- Author: Britta Leigh Baskerville
Located in Laytonville, CA, 150 miles North of San Francisco and 12 miles from the Pacific Ocean, sits Alder Springs Vineyard. This remarkable piece of land is home to approximately 140 acres of wine grape vines ranging in cultivars and management practices. To a UC Climate-Smart Ag Specialist, speaking to owner/manager Stuart Bewley and visiting this land is always an informative and inspirational experience. In my work with the CDFA Healthy Soils Program, and later with the North Coast Soil Health Hub, I've had a chance to meet with Stuart on several occasions, and recently got to sit down and record a few of his thoughts on the matter of ecological land stewardship.
A scientist at heart, Stuart took viticulture courses at UC Davis and traveled the world, meeting with other vineyard managers, industry contacts, consultants and experts, to better understand how to produce quality grapes.
“We're in the vineyard business, and in order to attract and keep clients, we have to make great wine. Most of our clients are relatively small, so they have a competitive disadvantage… a smaller company lacks the competitiveness of an army of salespeople being able to twist the arms of distributors, they have to compete on quality. And that quality has to be superior. The wines have to just be extraordinary. And in order for those wines to be extraordinary, their grapes have to be extraordinary. And I believe, in order to keep my clients competitive, I have to grow extraordinary grapes.”-SB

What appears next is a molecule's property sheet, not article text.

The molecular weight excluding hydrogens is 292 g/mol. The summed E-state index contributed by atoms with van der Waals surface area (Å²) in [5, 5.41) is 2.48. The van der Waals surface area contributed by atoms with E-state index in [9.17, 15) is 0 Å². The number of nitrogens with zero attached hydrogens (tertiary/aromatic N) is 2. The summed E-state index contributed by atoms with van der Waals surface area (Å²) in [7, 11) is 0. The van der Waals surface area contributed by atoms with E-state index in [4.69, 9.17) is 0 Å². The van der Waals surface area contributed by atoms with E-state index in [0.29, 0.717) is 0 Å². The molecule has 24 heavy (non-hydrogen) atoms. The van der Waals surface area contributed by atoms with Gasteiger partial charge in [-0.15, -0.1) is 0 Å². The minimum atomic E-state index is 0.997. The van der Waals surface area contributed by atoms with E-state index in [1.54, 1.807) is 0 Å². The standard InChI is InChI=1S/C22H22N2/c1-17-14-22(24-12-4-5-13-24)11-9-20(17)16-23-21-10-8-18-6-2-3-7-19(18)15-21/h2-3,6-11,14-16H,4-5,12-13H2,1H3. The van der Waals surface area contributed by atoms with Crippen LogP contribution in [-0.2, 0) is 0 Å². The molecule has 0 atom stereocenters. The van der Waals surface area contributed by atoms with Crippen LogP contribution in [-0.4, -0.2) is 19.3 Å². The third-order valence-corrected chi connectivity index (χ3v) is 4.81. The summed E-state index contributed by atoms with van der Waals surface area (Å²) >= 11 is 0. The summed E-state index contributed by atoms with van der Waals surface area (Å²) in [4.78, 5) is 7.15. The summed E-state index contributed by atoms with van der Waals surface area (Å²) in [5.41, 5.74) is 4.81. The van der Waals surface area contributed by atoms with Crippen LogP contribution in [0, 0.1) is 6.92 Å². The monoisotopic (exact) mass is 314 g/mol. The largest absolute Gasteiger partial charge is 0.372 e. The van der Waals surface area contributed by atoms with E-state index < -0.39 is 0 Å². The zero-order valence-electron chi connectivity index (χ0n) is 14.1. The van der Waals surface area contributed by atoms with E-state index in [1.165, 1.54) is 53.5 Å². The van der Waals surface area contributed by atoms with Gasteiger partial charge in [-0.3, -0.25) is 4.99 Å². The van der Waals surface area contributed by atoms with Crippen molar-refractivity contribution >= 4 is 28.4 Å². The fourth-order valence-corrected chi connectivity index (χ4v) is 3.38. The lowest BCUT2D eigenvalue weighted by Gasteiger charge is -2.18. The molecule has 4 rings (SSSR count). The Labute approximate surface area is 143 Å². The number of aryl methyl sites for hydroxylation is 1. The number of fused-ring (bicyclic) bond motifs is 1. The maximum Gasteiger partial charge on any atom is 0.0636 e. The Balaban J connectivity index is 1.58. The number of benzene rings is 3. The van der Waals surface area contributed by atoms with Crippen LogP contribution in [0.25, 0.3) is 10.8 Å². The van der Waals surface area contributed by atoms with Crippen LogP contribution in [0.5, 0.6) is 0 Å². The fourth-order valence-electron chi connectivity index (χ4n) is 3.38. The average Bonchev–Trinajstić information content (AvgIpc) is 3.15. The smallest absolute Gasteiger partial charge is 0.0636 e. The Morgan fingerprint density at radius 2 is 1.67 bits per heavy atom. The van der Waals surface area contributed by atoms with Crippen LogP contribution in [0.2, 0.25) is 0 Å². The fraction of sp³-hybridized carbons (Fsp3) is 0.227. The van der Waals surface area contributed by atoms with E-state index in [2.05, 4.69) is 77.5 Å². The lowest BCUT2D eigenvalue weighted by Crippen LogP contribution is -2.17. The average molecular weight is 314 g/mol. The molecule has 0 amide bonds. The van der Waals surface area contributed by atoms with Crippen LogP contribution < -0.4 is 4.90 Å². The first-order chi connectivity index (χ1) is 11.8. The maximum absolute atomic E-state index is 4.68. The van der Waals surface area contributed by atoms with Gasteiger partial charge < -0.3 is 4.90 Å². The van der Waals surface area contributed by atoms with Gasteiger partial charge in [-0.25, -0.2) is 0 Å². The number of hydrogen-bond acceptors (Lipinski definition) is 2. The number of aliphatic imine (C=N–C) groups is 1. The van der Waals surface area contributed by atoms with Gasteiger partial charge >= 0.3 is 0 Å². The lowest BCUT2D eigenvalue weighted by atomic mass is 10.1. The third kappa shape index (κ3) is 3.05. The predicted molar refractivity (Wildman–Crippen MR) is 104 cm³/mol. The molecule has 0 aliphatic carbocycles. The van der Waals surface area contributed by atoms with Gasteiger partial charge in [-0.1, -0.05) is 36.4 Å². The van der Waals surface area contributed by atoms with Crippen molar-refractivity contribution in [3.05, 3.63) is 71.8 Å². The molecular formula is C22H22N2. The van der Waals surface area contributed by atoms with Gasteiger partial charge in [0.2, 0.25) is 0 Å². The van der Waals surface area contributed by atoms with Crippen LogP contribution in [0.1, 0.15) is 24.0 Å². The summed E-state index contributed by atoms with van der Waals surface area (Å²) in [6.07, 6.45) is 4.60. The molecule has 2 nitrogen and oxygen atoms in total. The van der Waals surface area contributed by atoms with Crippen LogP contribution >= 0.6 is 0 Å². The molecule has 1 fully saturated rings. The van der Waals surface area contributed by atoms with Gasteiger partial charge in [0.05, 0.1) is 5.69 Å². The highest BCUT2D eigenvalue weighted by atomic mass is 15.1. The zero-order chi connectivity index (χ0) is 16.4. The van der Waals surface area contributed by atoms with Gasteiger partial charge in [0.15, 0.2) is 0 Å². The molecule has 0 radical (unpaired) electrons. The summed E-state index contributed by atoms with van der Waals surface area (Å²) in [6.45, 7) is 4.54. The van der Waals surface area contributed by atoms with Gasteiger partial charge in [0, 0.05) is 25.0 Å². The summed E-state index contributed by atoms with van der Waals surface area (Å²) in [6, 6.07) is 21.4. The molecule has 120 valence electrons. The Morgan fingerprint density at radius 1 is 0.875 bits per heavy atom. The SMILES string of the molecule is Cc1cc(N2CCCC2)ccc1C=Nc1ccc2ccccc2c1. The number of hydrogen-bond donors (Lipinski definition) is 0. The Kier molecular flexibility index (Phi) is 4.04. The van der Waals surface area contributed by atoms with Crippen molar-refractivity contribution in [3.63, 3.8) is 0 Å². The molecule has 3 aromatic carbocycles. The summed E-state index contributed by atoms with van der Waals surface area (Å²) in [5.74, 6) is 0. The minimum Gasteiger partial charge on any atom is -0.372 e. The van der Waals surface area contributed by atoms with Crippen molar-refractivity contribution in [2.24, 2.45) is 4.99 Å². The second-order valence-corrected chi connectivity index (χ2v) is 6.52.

Because of this, Stuart is constantly experimenting with management strategies, tailoring each varietal to their unique management needs. But beyond business, he has a strong pull to make his production more ecologically sustainable for a number of reasons. Increasing Carbon in his soils and reducing herbicide use were the reasons I first received a phone call from Stuart, just a few weeks after joining the UCCE office in Ukiah.
This was early February 2019, and Stuart was interested in applying for a Healthy Soils Program award. His project idea was to apply heavy bands of compost and mulch under his vines to suppress weeds while reducing Nitrogen lockup and erosion, inoculating the soil with microorganisms, and increasing soil Carbon.